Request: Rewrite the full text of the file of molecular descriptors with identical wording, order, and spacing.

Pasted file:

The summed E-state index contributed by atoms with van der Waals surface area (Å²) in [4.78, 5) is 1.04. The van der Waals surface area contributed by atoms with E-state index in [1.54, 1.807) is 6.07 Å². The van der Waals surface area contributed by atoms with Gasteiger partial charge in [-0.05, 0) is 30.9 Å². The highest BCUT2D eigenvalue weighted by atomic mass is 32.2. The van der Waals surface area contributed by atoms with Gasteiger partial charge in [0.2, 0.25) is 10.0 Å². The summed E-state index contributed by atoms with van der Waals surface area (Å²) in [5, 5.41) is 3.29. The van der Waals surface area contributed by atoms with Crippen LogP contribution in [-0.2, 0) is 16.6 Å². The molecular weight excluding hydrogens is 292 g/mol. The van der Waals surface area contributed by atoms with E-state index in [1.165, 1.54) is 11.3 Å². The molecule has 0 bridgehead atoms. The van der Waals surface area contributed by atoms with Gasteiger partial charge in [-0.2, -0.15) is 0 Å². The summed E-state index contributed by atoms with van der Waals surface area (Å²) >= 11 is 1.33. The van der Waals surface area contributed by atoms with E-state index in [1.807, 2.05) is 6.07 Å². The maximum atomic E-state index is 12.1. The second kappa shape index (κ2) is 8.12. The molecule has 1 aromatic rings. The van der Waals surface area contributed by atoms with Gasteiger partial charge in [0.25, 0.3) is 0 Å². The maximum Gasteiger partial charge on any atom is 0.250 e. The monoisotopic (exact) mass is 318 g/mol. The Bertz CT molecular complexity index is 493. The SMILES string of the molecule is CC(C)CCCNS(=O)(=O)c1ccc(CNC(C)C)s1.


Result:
The summed E-state index contributed by atoms with van der Waals surface area (Å²) in [4.78, 5) is 1.04. The van der Waals surface area contributed by atoms with E-state index in [1.54, 1.807) is 6.07 Å². The van der Waals surface area contributed by atoms with Gasteiger partial charge in [-0.05, 0) is 30.9 Å². The highest BCUT2D eigenvalue weighted by atomic mass is 32.2. The van der Waals surface area contributed by atoms with Gasteiger partial charge in [0.2, 0.25) is 10.0 Å². The summed E-state index contributed by atoms with van der Waals surface area (Å²) in [5, 5.41) is 3.29. The van der Waals surface area contributed by atoms with Crippen LogP contribution in [-0.2, 0) is 16.6 Å². The molecular weight excluding hydrogens is 292 g/mol. The van der Waals surface area contributed by atoms with E-state index in [1.165, 1.54) is 11.3 Å². The molecule has 0 bridgehead atoms. The van der Waals surface area contributed by atoms with Gasteiger partial charge in [-0.2, -0.15) is 0 Å². The summed E-state index contributed by atoms with van der Waals surface area (Å²) >= 11 is 1.33. The van der Waals surface area contributed by atoms with E-state index in [1.807, 2.05) is 6.07 Å². The maximum atomic E-state index is 12.1. The second kappa shape index (κ2) is 8.12. The molecule has 1 aromatic rings. The van der Waals surface area contributed by atoms with Gasteiger partial charge in [0.25, 0.3) is 0 Å². The maximum Gasteiger partial charge on any atom is 0.250 e. The monoisotopic (exact) mass is 318 g/mol. The Bertz CT molecular complexity index is 493. The SMILES string of the molecule is CC(C)CCCNS(=O)(=O)c1ccc(CNC(C)C)s1.